5 Tips for better digital accessibility in your traveler communications

Use alternative text, color contrast, captioning, and multiple content formats to meet travelers’ various needs.

A well-dressed woman wearing tinted glasses checks a phone as she walks down the street.
Portrait of Yanell Guillen, Marketing Consultant, Traveler Engagement, Advito
By Yanell Guillen, Marketing Consultant, Traveler Engagement, Advito

Digital accessibility is indispensable for people with disabilities to be able to perform their basic tasks online in an independent manner. People with disabilities, English-language learners, and those with limited technology skills may have trouble viewing or reading the digital communications provided for your company’s managed travel program. Overlooked accessibility concerns can lead to lower traveler engagement within your program. Fortunately, there are tools available to help overcome these challenges, but it’s up to travel program stakeholders to create a foundation for success.

Here are five considerations for producing digitally accessible corporate travel communications.

1. Go “behind the screens” with alternative text.

Alternative (alt) text is a basic principle of accessible design. It’s useful for assisting and supporting users who are sight-impaired or otherwise unable to visually identify images. Alt text is an “invisible” description of images. That means it’s added “behind” images so assistive technologies can detect it and read it aloud. Alt text should be simple and concise, describing the image as accurately as possible. Descriptions should be no longer than 100 characters; longer text may result in a poor experience for users.

Including alt text with your images ensures all users, regardless of visual ability, can access the content on your site and in your documents.

Screenshot showing an example of how to  add alternative text to an image.

2. Create information in audio and visual formats.

Providing information in multiple formats helps ensure that everyone can use it. Some users may opt for text-based communications, while others may favor audio or visual content. For example: to teach travelers how to book travel online, you could provide written instructions, an audio recording, and a video tutorial.

3. Use the right color and contrast for easier viewing.

Proper color contrast is necessary for visual users to read and/or understand the words and pictures on a page. Colors affect how people interact with the content written in those colors. Red and green might make for great party colors – but it’s no good for reading on screen. Shades of grey are popular for text – but black is a better choice. In general, low-contrast colors, e.g., blue on black, red on green, or green on orange, are difficult to read. High-contrast colors are easier – think black on white, black on green, or white on purple. Proper contrast ensures content is viewable on any device.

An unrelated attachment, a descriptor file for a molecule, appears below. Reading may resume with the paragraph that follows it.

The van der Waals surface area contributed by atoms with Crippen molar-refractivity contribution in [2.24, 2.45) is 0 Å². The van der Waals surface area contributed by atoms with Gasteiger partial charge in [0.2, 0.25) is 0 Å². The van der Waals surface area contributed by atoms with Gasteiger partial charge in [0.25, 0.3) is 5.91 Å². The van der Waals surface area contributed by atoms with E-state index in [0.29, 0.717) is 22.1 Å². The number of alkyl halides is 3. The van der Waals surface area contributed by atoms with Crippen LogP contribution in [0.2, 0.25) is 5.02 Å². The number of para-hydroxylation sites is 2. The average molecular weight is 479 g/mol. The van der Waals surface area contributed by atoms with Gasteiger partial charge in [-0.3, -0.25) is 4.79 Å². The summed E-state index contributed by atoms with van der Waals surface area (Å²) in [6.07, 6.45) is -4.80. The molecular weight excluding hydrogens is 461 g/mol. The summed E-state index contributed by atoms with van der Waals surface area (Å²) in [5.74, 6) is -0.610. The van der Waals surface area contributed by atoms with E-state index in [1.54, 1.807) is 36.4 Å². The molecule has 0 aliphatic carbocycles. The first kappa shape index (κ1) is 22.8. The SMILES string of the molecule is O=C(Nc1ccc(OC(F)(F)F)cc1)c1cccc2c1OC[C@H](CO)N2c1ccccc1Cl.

Tip: Search contrast checkers online to check accessibility against the standards set by the W3C® Web Accessibility Initiative in the Web Content Accessibility Guidelines.

Color coded grid showing good and bad examples of color contrast

4. Add captions to videos.

While video content can be a great way to provide instructions or tutorials, some travelers may be using devices without speakers or may have a hearing impairment that prevents them from accessing the audio. Captions provide added support for deaf or hard-of hearing users. Today, most video editing software can automatically generate captions, making it easy to create accessible video content.

Example of video content with captions at bottom of screen. The tutorial explains the What's New feature in BCD' TripSource solution.

5. Test accessibility and keep making improvements.

Before sending internal travel communications, test them for accessibility. Provide as many of the above considerations as possible.

While there are a lot of factors that come together to create an equitable travel program, it’s important to make a commitment to start somewhere. Begin with the materials you already have and assess them through an accessibility lens. Identify gaps and opportunities and build new materials that follow the guidelines.

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